[pypy-dev] Re: [pypy-sprint] vilnius sprint planning progress
hpk at trillke.net
Mon Oct 11 22:26:30 CEST 2004
[Armin Rigo Mon, Oct 11, 2004 at 01:46:39PM +0100]
> A. PyPy -> FlowGraph
> See goal/translate_pypy.py; run it and fix things until this script
> processes the whole of PyPy.
> This requires updating things in PyPy when they are not RPythonic enough.
> In particular, there are some more efforts to be done on "caches": lazily
> built objects. Generally, the code to build such objects is not RPython;
> so for RPython, the objects must be built in advance. The flow space must
> force these caches to be completely built. This part can be done
Because of the current way 'genc.py' is done we can mostly
forget about "module completeness" for this goal, right? But
for example, we need to properly get stdout/file interaction
working otherwise we will never get any output from our first
translated PyPy/C version. I am not quite clear on how far the
current genc.py goes in letting us use the CPython runtime.
> The goal would be to get a complete graph, which the
> existing genc.py can (mostly) already translate to C and run, for testing.
Well, i consider the how-to-do-exceptions question still a major
> B. FlowGraph -> Optimized FlowGraph
> Still open to discussion. What exactly should be done here, and how?
> An idea is that we could provide a set of rules that transform some
> operations according to the type inferred for their arguments. This would
> introduce new operations that work on individual fields of PyObjects
> instead of just calling PyObject_Xxx() on them. Global analysis can
> further discover when PyObject can be inlined into a parent, when they
> don't need reference counters, etc.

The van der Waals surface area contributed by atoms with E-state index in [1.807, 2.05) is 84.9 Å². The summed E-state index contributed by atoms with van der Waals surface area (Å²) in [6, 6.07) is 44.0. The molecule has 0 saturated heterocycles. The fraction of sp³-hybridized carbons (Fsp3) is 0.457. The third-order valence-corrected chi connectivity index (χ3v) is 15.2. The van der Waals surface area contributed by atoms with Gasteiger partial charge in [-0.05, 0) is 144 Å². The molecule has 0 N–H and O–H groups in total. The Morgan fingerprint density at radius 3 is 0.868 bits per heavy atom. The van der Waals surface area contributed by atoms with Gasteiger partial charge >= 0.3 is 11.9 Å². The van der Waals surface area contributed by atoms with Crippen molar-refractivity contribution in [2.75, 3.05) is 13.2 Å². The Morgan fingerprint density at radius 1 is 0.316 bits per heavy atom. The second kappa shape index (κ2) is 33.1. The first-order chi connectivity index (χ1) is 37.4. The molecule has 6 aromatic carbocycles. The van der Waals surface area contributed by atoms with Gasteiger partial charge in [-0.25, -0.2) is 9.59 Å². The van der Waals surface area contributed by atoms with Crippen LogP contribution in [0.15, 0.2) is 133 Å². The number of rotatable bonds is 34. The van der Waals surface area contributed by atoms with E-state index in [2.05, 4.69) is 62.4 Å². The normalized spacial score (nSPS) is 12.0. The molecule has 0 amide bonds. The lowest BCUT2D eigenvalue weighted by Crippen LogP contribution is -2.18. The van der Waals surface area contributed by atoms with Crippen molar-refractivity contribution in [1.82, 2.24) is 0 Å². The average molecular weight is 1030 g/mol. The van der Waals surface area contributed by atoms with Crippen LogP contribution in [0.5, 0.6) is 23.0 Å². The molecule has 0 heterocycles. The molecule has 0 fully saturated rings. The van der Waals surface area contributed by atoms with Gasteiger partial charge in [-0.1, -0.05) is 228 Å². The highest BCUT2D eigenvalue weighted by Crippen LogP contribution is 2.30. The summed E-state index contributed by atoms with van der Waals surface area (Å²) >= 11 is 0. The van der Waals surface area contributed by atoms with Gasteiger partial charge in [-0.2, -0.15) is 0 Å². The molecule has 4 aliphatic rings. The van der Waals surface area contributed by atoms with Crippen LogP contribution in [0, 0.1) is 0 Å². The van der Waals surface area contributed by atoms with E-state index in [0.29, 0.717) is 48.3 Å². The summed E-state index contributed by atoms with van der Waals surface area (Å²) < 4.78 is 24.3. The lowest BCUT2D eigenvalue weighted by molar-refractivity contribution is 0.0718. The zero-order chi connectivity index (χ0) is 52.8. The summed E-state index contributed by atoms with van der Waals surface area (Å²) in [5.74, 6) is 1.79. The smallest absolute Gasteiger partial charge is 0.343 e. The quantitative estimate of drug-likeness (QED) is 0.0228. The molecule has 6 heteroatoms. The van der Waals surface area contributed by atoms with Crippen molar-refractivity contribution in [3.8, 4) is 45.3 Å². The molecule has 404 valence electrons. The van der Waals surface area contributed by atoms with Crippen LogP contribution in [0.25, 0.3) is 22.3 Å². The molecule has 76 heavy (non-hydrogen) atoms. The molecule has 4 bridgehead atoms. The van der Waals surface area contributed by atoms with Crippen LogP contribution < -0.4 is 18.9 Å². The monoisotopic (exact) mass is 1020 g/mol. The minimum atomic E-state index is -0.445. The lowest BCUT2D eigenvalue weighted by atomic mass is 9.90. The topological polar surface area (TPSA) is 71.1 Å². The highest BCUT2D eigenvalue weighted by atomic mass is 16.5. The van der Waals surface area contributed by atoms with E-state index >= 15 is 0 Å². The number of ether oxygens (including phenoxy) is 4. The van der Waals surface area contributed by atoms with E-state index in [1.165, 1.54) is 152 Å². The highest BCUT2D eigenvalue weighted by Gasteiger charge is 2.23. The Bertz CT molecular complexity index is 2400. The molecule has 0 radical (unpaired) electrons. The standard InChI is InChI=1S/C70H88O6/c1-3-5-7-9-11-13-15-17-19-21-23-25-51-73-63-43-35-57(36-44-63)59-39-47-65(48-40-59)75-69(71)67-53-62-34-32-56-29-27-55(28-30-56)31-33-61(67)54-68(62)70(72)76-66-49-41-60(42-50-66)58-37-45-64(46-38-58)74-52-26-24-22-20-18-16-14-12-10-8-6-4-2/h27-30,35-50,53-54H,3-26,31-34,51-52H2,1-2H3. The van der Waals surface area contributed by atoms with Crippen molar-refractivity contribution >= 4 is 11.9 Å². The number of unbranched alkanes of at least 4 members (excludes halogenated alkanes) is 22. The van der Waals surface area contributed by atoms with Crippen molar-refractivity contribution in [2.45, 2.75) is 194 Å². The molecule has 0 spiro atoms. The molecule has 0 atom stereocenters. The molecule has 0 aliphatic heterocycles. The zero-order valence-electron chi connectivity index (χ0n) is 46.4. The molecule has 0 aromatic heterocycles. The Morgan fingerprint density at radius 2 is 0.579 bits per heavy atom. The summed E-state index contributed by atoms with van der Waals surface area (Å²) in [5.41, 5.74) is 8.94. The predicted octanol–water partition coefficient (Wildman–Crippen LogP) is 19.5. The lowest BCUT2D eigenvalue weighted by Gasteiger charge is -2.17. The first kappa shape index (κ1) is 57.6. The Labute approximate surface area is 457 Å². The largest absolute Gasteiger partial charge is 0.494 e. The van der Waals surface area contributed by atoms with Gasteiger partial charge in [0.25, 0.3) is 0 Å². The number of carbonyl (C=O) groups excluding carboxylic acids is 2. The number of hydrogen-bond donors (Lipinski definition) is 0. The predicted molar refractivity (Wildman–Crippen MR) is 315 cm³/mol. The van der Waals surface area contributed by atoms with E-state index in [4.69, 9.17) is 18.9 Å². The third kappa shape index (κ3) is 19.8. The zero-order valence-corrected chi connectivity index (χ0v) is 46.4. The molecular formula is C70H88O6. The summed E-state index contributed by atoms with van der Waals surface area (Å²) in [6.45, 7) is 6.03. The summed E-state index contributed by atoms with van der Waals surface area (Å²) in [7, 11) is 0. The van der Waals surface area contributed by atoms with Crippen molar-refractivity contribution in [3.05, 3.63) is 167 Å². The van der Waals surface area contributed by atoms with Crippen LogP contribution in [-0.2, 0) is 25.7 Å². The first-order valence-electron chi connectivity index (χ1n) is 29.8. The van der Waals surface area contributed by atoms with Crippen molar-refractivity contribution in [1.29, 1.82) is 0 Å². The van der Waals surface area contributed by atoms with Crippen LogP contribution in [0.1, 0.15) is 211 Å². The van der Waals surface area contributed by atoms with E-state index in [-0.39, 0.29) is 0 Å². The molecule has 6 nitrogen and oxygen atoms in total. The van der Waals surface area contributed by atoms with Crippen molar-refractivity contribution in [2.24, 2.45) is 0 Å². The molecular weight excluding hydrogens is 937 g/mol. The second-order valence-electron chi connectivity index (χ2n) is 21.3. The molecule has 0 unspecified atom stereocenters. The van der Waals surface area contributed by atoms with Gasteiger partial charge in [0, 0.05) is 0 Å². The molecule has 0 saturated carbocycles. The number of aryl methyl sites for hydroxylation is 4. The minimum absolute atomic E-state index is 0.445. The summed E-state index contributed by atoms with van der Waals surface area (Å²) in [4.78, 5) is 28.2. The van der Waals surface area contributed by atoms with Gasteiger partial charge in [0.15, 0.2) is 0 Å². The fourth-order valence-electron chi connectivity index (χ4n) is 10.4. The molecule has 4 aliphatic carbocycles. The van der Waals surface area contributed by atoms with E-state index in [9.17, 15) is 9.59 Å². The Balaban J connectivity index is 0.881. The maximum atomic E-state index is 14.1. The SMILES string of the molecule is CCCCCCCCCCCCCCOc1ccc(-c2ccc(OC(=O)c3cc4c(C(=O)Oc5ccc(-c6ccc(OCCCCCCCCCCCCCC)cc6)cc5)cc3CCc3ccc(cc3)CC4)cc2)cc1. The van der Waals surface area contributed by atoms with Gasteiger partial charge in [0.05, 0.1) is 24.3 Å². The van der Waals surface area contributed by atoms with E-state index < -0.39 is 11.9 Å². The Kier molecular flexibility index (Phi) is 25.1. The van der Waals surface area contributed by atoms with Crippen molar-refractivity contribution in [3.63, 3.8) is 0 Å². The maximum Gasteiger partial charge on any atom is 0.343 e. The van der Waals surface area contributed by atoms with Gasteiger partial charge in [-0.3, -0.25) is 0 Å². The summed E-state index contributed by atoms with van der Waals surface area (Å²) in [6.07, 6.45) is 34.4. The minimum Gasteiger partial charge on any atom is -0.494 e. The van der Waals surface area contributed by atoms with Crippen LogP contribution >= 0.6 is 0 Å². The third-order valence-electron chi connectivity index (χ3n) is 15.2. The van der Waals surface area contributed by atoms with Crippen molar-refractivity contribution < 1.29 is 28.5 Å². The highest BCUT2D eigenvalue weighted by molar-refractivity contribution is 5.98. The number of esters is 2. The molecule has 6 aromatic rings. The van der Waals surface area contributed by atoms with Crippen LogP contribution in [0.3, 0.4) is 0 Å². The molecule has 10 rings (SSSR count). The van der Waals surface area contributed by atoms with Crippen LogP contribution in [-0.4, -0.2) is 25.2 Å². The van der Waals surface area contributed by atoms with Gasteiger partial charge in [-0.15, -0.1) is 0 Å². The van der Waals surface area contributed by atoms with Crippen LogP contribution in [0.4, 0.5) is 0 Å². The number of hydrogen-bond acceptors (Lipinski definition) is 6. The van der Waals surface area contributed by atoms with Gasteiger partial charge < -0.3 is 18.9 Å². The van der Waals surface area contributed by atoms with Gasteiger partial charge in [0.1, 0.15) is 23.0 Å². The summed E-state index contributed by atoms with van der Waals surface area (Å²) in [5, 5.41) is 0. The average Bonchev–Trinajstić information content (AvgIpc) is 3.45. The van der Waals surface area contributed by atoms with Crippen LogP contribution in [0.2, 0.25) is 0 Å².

Actually the latter sounds to me like there must already be some
algorithms out there that do it. Maybe we should invite Donald
Knuth to one of our sprints, anyway :-) More seriously, though,
it would be helpful to get some gcc or other compiler people to
one of our next sprints to give a lecture and help doing flowgraph
> C. Optimized FlowGraph -> C code
> See genc.py. This not-too-long piece of code translates a regular flow
> graph into C code, and it seems to work fine, mostly. There are a few
> missing RPython constructions (e.g. exception handling) that A will
> generate. In parallel, the optimizations introduced in B will produce
> flow graphs with new kinds of operations whose support must then be added
> to genc.py. So if you'd like to work on genc.py, people working on A and
> B will keep throwing at you new kind of flow graphs and optimization-related
> data to support.
We also need to think about ways to test this. This is most often currently
done by transparently compiling the generated C file and calling functions
in it to see if they produce the expected result. However, for the
optimizations we should write test in a more fine grained way, feeding
it graphs and checking the resulting graphs. Otherwise we will over time
get subtle errors and segmentation faults :-)
Thanks for the good description already. I have started a wiki page
where we should try to put the basic tasks in, the more fine
grained the better. As soon as i know the exact sprint dates
we should sent out a real sprint announcement and finish the
web pages for it.
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